Thursday, May 24, 2012

That's gonna leave a mark.

There I was, volunteering in the classroom at Ben's school, doing our third session of ABA for the morning.  This time it was "prepositions", e.g. "Ben...put the block between the cups."  Ben was having a really hard time staying on task.  He'd already played the "go potty" card, and was looking a little desperate.

As I reached for the second cup, he clenched his fists and opened his mouth like a shark homing in on a tasty, tasty seal.  Time slowed to a crawl as my amygdala gleefully flipped switches in my head, muttering something like "gotta save this one for the album".  That amygdala is such a ghoul.

mommy, can we have monkey tonight?
The last time this happened was a school field trip to see "Chimpanzee".  Ben did really well on that trip, and sat in the movie for 45 minutes before having to leave.  He had popcorn, his first soda ever, and seemed to enjoy himself.

Then the music got a bit more dramatic, and the narrator said, "And now the chimpanzees need protein."  Guess what chimps like to eat for protein?  Not peanut butter...not hummus...nope.  They like to eat cute little monkeys.

Now, I don't know if they actually eat them in this movie, because just as they were closing in on the little fellows, Ben (who loves monkeys, but not to eat) screamed "GOOOOOO!", took a big bite out of my hand, and dragged me out of the room.

We spent the next 30 minutes or so riding up and down the escalator with another kid and his mom.  Escalators are happy places.

Back to today...

Just as he was about to sink his teeth into me,  Ben did the coolest thing.  He shut his mouth (with no part of me in it), looked me in the eye, and said calmly, "Chewy tube."

I was rendered speechless, but a chewy tube was acquired stat.

I'm just really proud of him. 

Oh, he turned 5 the other day.  We had a party and everything.  It was quite a lot of fun.  He's gettin' to be a big boy.

Sunday, May 20, 2012

Lobby, schmobby

I'll just apologize in advance:  this is not a particularly fun post, but I haven't written in a while and I need to get this out of my head.   I just finished a book:   Republic, Lost: How Money Corrupts Congress--and a Plan to Stop It .  The author, Lawrence Lessig, is a professor at Harvard Law School and teaches ethics.  He clerked for Justice Scalia and has degrees in economics, management, philosophy, and law.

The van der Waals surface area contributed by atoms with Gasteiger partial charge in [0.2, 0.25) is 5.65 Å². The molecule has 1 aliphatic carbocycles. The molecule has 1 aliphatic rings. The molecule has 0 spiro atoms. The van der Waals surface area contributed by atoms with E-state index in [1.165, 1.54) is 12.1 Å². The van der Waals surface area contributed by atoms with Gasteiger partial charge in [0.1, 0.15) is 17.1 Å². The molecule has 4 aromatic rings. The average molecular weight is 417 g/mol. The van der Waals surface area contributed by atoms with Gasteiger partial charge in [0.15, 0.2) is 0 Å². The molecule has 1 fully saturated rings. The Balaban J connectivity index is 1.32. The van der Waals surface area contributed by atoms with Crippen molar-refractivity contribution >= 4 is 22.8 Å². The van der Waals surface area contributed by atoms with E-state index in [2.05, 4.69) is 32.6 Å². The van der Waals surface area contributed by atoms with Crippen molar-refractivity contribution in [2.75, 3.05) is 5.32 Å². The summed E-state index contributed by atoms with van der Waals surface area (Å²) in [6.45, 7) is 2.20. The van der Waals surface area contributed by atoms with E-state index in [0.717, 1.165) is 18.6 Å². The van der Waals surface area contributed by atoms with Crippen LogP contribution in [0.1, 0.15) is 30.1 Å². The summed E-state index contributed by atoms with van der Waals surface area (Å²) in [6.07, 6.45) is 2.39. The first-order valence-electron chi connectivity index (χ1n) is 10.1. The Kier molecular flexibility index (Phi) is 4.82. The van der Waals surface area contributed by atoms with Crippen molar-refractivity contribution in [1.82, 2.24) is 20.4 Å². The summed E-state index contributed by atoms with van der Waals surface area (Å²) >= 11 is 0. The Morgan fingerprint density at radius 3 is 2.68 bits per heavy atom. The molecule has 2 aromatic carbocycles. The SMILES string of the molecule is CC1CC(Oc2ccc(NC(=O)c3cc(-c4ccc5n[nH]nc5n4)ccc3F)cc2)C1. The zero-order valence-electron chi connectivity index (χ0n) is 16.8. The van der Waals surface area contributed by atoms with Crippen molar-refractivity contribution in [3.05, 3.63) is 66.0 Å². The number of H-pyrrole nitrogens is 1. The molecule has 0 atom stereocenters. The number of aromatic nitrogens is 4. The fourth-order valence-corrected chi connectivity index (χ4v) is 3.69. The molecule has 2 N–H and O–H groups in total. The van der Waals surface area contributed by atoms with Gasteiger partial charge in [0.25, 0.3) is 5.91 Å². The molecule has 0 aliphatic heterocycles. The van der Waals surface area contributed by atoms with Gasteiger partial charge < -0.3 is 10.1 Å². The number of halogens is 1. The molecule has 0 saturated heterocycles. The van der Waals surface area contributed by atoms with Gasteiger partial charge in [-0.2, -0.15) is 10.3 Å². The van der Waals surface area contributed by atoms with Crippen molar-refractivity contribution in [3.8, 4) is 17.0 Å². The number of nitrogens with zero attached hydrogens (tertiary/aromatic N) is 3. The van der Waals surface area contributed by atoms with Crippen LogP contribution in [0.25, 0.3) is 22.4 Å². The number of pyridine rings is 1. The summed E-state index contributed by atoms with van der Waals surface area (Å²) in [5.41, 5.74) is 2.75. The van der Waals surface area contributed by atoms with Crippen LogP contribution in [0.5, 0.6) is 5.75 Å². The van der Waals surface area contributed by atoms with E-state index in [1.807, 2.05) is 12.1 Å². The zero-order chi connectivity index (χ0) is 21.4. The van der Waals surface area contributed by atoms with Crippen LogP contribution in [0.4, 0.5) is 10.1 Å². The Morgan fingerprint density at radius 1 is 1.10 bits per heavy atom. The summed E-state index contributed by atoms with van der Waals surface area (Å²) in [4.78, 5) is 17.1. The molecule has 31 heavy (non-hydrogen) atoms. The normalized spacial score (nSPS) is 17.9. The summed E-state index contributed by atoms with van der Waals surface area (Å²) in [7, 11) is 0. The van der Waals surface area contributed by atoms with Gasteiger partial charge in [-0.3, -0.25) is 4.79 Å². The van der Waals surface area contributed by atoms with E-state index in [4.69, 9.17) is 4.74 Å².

Set the wayback machine to 1933
The gist of his book is that lobbyists and big contributors have too much influence over congress.  Congress is supposed to be acting in the best interests of the people, but in many cases, it appears to be acting in the best interests of its funders.

Lessig begins by citing lots of examples where funding seems to make a difference even when it shouldn't, and talks about how this erodes faith in the system. 

The way things are today, candidates are selected by their party based on how much money they can raise.  This means that most congresspeople have to spend 30-40% of their time fundraising.

It hasn't always been this way.  From 1933 until 1995, Democrats controlled the House in all but four years and the Senate in all but 10.  Democrats had things pretty well locked down.  This began to change when LBJ became president after JFK's assassination.  He made the momentous decision to put civil rights at the core of his administration.  In doing so, he ticked off southern Democrats, driving many  of them over to the Republicans.  This shift in power and the rise of Ronald Reagan, among other things, led us to 1994 and Newt Gingrich's Contract with America. 

In 1994, Republicans gained control of both houses.  Between 1995 and 2010, control of Congress changed hands as many times as it had in the forty-five years before.  The fighting has been fierce, and huge amounts of money have been spent on both sides.

Congresspeople have an extreme need to raise funds, and lobbyists are there for them.  Lobbyists can contribute cash themselves, but they also put together fundraisers where their clients can donate to a campaign.   Congresspeople have the power of earmarks.  Professional lobbyists sit at the center of this money vortex.

Becoming a lobbyist is a goal for many legislators and their staffers.  They spend a few terms in congress, make connections, then go to work for a lobbying firm for 10 times the salary.

Lobbying is effective, too.  The return on lobbyists' investment to modify the American Jobs Creation Act of 2004 was 22,000 percent.  On average, for every dollar an average firm spends to lobby for targeted tax benefits, the return is between $6 and $20.

Lessig proposes 4 different ways to solve the problem, assigning them all low chances of success.  I won't try to describe them, but they're different ways to reform campaign finance.  In the past, saying "campaign finance reform" was a sure way to put me to sleep.  Now, I'm starting to think it's one of the most important thing we could do for our country.

fair and balanced?
Why do I care about this?  I've been trying to understand how our legislators could stop short of implementing a mandate that insurance companies cover autism.

I just had a big diatribe here about it, but I deleted it because I've said it all before (you're welcome).

I think there's a lot going on at the legislature that I don't understand...not necessarily nefarious, mind you.  I do know that there were quite a few lobbyists opposed to the issue.  The joke is that together those lobbyists were probably earning more than the cost of funding autism insurance reform for a couple of years.

I found a cool website that lets you track state campaign financing, based on reported numbers.  I'll have to go back to it this November and see how it looks for good old Utah.

Ok, this is not light reading.  Next time, I'll talk about birthday parties or something!